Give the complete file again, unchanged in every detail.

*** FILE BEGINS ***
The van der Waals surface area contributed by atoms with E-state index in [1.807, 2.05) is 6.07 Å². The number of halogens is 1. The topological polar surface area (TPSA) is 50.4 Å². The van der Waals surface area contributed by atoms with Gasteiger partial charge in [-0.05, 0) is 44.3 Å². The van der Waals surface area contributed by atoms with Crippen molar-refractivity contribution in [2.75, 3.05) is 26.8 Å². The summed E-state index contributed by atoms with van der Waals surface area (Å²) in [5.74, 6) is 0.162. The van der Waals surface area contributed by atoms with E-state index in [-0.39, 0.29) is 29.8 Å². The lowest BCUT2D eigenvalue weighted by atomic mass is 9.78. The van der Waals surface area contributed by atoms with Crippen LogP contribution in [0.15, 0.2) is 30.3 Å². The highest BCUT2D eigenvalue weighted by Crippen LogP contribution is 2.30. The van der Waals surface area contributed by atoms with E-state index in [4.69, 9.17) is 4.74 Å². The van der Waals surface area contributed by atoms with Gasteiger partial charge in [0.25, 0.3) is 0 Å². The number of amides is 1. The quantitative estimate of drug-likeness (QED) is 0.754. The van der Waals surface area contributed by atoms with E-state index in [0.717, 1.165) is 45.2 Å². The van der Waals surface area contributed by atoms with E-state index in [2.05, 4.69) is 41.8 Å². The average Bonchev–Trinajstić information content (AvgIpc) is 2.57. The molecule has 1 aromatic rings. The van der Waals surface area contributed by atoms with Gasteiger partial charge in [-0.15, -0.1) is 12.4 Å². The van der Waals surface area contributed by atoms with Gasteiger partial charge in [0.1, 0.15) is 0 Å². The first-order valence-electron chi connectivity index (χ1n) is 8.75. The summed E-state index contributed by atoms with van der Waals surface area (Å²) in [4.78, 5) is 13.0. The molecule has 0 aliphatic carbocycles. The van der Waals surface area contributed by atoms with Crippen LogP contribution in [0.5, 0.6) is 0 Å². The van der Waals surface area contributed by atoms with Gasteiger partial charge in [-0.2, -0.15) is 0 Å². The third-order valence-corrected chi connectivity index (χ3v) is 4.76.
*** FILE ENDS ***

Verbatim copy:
The van der Waals surface area contributed by atoms with E-state index in [1.807, 2.05) is 6.07 Å². The number of halogens is 1. The topological polar surface area (TPSA) is 50.4 Å². The van der Waals surface area contributed by atoms with Gasteiger partial charge in [-0.05, 0) is 44.3 Å². The van der Waals surface area contributed by atoms with Crippen molar-refractivity contribution in [2.75, 3.05) is 26.8 Å². The summed E-state index contributed by atoms with van der Waals surface area (Å²) in [5.74, 6) is 0.162. The van der Waals surface area contributed by atoms with E-state index in [-0.39, 0.29) is 29.8 Å². The lowest BCUT2D eigenvalue weighted by atomic mass is 9.78. The van der Waals surface area contributed by atoms with Crippen LogP contribution in [0.15, 0.2) is 30.3 Å². The highest BCUT2D eigenvalue weighted by Crippen LogP contribution is 2.30. The van der Waals surface area contributed by atoms with E-state index in [4.69, 9.17) is 4.74 Å². The van der Waals surface area contributed by atoms with Gasteiger partial charge in [0.25, 0.3) is 0 Å². The number of amides is 1. The quantitative estimate of drug-likeness (QED) is 0.754. The van der Waals surface area contributed by atoms with E-state index in [0.717, 1.165) is 45.2 Å². The van der Waals surface area contributed by atoms with E-state index in [2.05, 4.69) is 41.8 Å². The average Bonchev–Trinajstić information content (AvgIpc) is 2.57. The molecule has 1 aromatic rings. The van der Waals surface area contributed by atoms with Gasteiger partial charge in [-0.15, -0.1) is 12.4 Å². The van der Waals surface area contributed by atoms with Gasteiger partial charge in [0.1, 0.15) is 0 Å². The first-order valence-electron chi connectivity index (χ1n) is 8.75. The summed E-state index contributed by atoms with van der Waals surface area (Å²) in [4.78, 5) is 13.0. The molecule has 0 aliphatic carbocycles. The van der Waals surface area contributed by atoms with Crippen LogP contribution in [0.5, 0.6) is 0 Å². The van der Waals surface area contributed by atoms with Gasteiger partial charge in [-0.2, -0.15) is 0 Å². The third-order valence-corrected chi connectivity index (χ3v) is 4.76.